The Home Office has unveiled identity cards to be issued to foreign residents in the UK.
The plastic wallet cards show the holder’s photograph, name, date of birth, nationality and immigration status. A secure electronic chip holds their biometric details, including fingerprints, and a digital facial image.
The first cards are scheduled to be issued 25 November. Within three years all foreign nationals applying to enter or remain in the UK will be required to have a card.
By 2014, 90 per cent of foreign residents in Britain should have identity cards, according to the Home Office.
The introduction of national identity cards for foreign residents will be followed by the first ID cards for British citizens, targeting workers in sensitive roles – such as airports – from 2009.
Then from 2010 ID cards will be available to young people who want them. From 2011, cards will be available to the general population.
Home Secretary Jacqui Smith said: ‘ID cards will help protect against identity fraud and illegal working, reduce the use of multiple identities in organised crime and terrorism, crack down on those trying to abuse positions of trust, and make it easier for people to prove they are who they say they are. ID cards for foreign nationals will replace old-fashioned paper documents, make it easier for employers and sponsors to check entitlement to work and study, and for the UK Border Agency to verify someone’s identity. This will provide identity protection to the many here legally who contribute to the prosperity of the UK, while helping prevent abuse.’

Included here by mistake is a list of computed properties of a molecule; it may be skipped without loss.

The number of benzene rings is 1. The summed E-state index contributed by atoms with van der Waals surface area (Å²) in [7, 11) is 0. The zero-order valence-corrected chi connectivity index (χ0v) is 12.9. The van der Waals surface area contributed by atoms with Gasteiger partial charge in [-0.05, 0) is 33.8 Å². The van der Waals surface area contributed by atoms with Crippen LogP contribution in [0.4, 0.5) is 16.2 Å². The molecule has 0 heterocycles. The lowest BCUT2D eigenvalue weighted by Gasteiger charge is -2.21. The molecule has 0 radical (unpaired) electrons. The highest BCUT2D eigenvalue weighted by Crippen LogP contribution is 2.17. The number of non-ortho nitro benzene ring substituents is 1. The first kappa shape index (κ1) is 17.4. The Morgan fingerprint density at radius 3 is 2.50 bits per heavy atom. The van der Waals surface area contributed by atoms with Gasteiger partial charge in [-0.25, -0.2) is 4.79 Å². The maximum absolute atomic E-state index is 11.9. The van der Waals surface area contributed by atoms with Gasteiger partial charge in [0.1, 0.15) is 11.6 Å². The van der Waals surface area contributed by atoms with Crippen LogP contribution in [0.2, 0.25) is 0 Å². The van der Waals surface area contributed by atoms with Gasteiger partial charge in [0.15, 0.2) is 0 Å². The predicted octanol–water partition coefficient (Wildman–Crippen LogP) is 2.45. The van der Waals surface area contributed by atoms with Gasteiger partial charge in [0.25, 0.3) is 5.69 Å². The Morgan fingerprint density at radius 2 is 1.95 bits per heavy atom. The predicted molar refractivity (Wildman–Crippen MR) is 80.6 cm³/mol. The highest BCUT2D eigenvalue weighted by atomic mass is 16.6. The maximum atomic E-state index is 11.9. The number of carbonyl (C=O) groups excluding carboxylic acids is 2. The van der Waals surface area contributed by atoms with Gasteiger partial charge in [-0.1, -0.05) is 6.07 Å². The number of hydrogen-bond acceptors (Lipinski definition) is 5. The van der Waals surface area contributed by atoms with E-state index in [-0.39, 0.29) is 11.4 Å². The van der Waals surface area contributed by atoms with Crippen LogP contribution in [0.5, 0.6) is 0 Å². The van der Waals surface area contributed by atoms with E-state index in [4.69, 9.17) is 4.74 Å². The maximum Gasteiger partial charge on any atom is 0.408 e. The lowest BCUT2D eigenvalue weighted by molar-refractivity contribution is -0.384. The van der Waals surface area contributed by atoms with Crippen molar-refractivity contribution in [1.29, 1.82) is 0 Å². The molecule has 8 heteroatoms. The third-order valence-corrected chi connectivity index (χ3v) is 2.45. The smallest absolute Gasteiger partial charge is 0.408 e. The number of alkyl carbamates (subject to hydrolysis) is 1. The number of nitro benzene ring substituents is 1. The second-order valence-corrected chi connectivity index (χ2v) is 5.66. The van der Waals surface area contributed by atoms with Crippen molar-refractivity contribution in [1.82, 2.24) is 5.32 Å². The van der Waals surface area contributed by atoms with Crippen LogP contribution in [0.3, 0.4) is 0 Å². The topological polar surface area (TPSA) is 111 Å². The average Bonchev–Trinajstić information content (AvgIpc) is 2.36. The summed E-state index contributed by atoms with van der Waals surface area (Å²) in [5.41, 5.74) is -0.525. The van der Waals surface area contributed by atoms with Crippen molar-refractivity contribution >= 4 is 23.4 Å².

For the Tories, Dominic Grieve said it is “high time” Labour abandon their "ill-fated" ID cards project.
The Shadow Home Secretary said: “ID cards are an expensive white elephant that risk making us less – not more – safe.”
And he said the Government were “kidding themselves” if they think ID Cards for foreign nationals will protect against illegal immigration or terrorism – as they don’t apply to those coming here for less than three months.
A Conservative Government would abandon the ID cards project, and Grieve said he hoped Labour had taken that into account when they negotiated the contracts. “If they have not acted on this to protect the British taxpayer, it is reckless in the extreme at a time of heightened economic uncertainty.”
And for the Liberal Democrats, unveiling of the design for ID cards is another step towards the Government’s creation of a ‘laminated poll tax’, Liberal Democrat home affairs spokesman, Chris Huhne, said. Lib Dem leader Nick Clegg has already said that he will break the law and refuse to provide his details to the ID card database rather than sign up for the scheme.
Commenting on the new design, Chris Huhne said: "It does not matter how fancy the design of ID cards is, they remain a grotesque intrusion on the liberty of the British people.
"The Government is using vulnerable members of our society, like foreign nationals who do not have the vote, as guinea pigs for a deeply unpopular and unworkable policy.
"When voting adults are forced to carry ID cards, this scheme will prove to be a laminated Poll Tax."